“This idea that it is the child’s phone as they bought it with confirmation money can be damaging as the parent loses all control. I reckon a phone which remains under parental control is more important than the age of the child when they get it. But ultimately, I think parents need to remember that they are the world experts on their children and it’s important we raise our kids according to our own values. Otherwise, what is the point of it all?”
But despite this, O’Malley says that it is still important to be aware of the potential danger children can come across online, particularly if parents are planning on giving their child a phone at an early age.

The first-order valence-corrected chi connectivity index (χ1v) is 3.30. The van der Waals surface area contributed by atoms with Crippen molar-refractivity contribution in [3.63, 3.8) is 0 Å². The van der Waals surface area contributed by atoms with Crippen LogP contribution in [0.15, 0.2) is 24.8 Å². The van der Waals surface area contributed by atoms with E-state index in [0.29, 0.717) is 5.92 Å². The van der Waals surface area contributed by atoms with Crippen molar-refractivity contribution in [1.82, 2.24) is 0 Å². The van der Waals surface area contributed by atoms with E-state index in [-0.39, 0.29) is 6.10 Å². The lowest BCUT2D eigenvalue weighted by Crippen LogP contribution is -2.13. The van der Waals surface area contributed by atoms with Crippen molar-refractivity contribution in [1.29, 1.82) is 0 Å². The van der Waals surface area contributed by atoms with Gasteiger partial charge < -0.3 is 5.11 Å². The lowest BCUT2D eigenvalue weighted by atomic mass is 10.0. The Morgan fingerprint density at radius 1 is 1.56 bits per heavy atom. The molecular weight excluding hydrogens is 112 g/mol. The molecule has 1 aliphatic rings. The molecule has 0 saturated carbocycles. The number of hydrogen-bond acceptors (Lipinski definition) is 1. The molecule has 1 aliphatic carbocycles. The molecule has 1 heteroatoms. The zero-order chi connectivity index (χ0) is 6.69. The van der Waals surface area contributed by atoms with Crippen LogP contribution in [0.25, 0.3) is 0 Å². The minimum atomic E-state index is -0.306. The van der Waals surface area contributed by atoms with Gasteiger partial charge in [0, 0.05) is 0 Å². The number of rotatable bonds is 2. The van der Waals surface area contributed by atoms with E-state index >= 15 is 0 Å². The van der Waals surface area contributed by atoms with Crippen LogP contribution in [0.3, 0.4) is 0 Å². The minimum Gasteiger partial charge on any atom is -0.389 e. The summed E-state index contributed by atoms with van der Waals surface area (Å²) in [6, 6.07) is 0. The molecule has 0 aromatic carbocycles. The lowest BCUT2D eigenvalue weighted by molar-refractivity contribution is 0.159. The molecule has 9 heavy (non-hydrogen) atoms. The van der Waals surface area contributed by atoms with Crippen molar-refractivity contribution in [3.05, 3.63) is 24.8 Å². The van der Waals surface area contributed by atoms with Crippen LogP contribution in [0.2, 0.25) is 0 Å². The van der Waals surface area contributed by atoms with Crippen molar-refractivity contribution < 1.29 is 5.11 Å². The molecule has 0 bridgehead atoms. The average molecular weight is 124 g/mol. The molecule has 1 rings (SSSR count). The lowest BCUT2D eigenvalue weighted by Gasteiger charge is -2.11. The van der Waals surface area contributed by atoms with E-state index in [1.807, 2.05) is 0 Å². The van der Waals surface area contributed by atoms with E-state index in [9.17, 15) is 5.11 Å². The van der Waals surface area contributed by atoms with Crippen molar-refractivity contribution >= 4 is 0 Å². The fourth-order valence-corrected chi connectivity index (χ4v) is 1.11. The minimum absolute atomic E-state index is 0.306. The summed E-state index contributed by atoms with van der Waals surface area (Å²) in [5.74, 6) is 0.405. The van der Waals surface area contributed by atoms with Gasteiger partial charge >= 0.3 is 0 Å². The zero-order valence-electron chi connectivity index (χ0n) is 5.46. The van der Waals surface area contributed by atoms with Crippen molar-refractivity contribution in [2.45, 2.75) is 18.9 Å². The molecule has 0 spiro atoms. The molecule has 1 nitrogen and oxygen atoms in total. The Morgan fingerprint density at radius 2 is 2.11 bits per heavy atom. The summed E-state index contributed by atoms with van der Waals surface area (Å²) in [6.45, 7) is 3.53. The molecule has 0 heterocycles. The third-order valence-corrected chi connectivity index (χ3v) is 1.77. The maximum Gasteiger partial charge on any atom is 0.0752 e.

“Children can inadvertently find themselves in adult zones, so it is essential that parents put controls in place in the form of iKydz or Circle or some other parental control,” she advises.
“They need to make sure they protect their kids from horrible images they could accidentally be exposed to. So I would urge caution if at all possible.
“I know parents know their children best, however, there is a multi-billion-dollar industry actively attempting to ensure that children are on devices all the time. It is difficult for adults to withstand the insidious ploys these companies engage in to make sure we all remain on our devices, and it’s even harder for children.”